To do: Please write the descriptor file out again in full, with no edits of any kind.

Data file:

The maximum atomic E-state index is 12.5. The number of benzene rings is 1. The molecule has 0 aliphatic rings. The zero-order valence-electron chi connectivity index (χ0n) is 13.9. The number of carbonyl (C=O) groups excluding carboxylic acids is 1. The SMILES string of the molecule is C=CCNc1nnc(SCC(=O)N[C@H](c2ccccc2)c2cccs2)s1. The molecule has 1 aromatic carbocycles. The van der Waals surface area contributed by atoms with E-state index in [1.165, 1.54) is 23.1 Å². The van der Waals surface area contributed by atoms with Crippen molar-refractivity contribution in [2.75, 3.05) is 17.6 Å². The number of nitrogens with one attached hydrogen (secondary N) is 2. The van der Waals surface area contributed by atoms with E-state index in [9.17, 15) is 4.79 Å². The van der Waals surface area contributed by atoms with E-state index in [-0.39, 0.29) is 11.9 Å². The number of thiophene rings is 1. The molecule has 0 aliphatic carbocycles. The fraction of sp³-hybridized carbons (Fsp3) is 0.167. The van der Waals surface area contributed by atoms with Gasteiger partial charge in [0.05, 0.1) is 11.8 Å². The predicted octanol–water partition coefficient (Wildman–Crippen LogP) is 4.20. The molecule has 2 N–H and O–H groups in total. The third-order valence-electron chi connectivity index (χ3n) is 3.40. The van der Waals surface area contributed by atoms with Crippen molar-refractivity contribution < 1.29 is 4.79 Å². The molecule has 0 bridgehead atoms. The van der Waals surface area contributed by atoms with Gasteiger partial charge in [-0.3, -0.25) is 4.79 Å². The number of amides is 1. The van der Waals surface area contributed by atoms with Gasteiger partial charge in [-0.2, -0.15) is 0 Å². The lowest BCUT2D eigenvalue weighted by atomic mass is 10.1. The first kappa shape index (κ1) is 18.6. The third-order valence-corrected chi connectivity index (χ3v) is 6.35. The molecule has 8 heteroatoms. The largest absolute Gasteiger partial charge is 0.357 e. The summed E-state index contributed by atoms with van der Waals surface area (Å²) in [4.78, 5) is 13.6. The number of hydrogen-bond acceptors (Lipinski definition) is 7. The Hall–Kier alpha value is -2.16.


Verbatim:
The maximum atomic E-state index is 12.5. The number of benzene rings is 1. The molecule has 0 aliphatic rings. The zero-order valence-electron chi connectivity index (χ0n) is 13.9. The number of carbonyl (C=O) groups excluding carboxylic acids is 1. The SMILES string of the molecule is C=CCNc1nnc(SCC(=O)N[C@H](c2ccccc2)c2cccs2)s1. The molecule has 1 aromatic carbocycles. The van der Waals surface area contributed by atoms with E-state index in [1.165, 1.54) is 23.1 Å². The van der Waals surface area contributed by atoms with Crippen molar-refractivity contribution in [2.75, 3.05) is 17.6 Å². The number of nitrogens with one attached hydrogen (secondary N) is 2. The van der Waals surface area contributed by atoms with E-state index in [9.17, 15) is 4.79 Å². The van der Waals surface area contributed by atoms with E-state index in [-0.39, 0.29) is 11.9 Å². The number of thiophene rings is 1. The molecule has 0 aliphatic carbocycles. The fraction of sp³-hybridized carbons (Fsp3) is 0.167. The van der Waals surface area contributed by atoms with Gasteiger partial charge in [0.05, 0.1) is 11.8 Å². The predicted octanol–water partition coefficient (Wildman–Crippen LogP) is 4.20. The molecule has 2 N–H and O–H groups in total. The third-order valence-electron chi connectivity index (χ3n) is 3.40. The van der Waals surface area contributed by atoms with Crippen molar-refractivity contribution < 1.29 is 4.79 Å². The molecule has 0 bridgehead atoms. The van der Waals surface area contributed by atoms with Gasteiger partial charge in [-0.3, -0.25) is 4.79 Å². The number of amides is 1. The van der Waals surface area contributed by atoms with Gasteiger partial charge in [-0.2, -0.15) is 0 Å². The lowest BCUT2D eigenvalue weighted by atomic mass is 10.1. The first kappa shape index (κ1) is 18.6. The third-order valence-corrected chi connectivity index (χ3v) is 6.35. The molecule has 8 heteroatoms. The largest absolute Gasteiger partial charge is 0.357 e. The summed E-state index contributed by atoms with van der Waals surface area (Å²) in [4.78, 5) is 13.6. The number of hydrogen-bond acceptors (Lipinski definition) is 7. The Hall–Kier alpha value is -2.16.